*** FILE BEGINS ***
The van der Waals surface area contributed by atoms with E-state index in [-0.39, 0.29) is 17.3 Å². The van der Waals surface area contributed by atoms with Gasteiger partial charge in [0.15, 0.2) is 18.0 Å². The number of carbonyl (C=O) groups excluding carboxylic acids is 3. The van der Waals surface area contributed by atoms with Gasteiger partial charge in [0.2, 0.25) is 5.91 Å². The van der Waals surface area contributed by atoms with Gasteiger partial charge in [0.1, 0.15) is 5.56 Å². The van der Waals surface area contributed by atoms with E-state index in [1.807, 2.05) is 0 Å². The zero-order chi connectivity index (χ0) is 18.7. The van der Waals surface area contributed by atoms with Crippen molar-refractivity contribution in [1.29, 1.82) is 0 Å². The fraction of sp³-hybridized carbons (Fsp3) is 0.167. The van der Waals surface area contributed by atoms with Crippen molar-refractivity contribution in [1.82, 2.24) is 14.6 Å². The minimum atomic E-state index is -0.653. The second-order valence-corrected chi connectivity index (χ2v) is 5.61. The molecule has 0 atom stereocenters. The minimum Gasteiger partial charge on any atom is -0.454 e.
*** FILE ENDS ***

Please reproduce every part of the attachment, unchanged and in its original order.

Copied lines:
The van der Waals surface area contributed by atoms with E-state index in [-0.39, 0.29) is 17.3 Å². The van der Waals surface area contributed by atoms with Gasteiger partial charge in [0.15, 0.2) is 18.0 Å². The number of carbonyl (C=O) groups excluding carboxylic acids is 3. The van der Waals surface area contributed by atoms with Gasteiger partial charge in [0.2, 0.25) is 5.91 Å². The van der Waals surface area contributed by atoms with Gasteiger partial charge in [0.1, 0.15) is 5.56 Å². The van der Waals surface area contributed by atoms with E-state index in [1.807, 2.05) is 0 Å². The zero-order chi connectivity index (χ0) is 18.7. The van der Waals surface area contributed by atoms with Crippen molar-refractivity contribution in [1.29, 1.82) is 0 Å². The fraction of sp³-hybridized carbons (Fsp3) is 0.167. The van der Waals surface area contributed by atoms with Crippen molar-refractivity contribution in [1.82, 2.24) is 14.6 Å². The minimum atomic E-state index is -0.653. The second-order valence-corrected chi connectivity index (χ2v) is 5.61. The molecule has 0 atom stereocenters. The minimum Gasteiger partial charge on any atom is -0.454 e.